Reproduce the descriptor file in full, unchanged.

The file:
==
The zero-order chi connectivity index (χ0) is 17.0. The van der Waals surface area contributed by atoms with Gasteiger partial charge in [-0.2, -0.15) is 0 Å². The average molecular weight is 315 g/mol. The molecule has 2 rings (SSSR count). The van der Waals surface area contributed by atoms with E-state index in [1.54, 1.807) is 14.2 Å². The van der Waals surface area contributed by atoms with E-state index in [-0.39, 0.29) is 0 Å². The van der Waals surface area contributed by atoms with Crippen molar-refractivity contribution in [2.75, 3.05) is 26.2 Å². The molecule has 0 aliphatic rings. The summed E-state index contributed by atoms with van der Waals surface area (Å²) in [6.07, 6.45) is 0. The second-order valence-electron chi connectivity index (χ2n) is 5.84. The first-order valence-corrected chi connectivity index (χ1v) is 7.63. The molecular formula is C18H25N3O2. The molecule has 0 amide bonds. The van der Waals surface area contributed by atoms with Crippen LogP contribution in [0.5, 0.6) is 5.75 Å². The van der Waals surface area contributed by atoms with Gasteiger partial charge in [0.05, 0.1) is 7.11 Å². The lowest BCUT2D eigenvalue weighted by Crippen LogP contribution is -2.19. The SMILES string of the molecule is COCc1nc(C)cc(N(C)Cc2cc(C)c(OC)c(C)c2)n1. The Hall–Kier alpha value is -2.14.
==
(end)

The zero-order chi connectivity index (χ0) is 17.0. The van der Waals surface area contributed by atoms with Gasteiger partial charge in [-0.2, -0.15) is 0 Å². The average molecular weight is 315 g/mol. The molecule has 2 rings (SSSR count). The van der Waals surface area contributed by atoms with E-state index in [1.54, 1.807) is 14.2 Å². The van der Waals surface area contributed by atoms with E-state index in [-0.39, 0.29) is 0 Å². The van der Waals surface area contributed by atoms with Crippen molar-refractivity contribution in [2.75, 3.05) is 26.2 Å². The molecule has 0 aliphatic rings. The summed E-state index contributed by atoms with van der Waals surface area (Å²) in [6.07, 6.45) is 0. The second-order valence-electron chi connectivity index (χ2n) is 5.84. The first-order valence-corrected chi connectivity index (χ1v) is 7.63. The molecular formula is C18H25N3O2. The molecule has 0 amide bonds. The van der Waals surface area contributed by atoms with Crippen LogP contribution in [0.5, 0.6) is 5.75 Å². The van der Waals surface area contributed by atoms with Gasteiger partial charge in [0.05, 0.1) is 7.11 Å². The lowest BCUT2D eigenvalue weighted by Crippen LogP contribution is -2.19. The SMILES string of the molecule is COCc1nc(C)cc(N(C)Cc2cc(C)c(OC)c(C)c2)n1. The Hall–Kier alpha value is -2.14.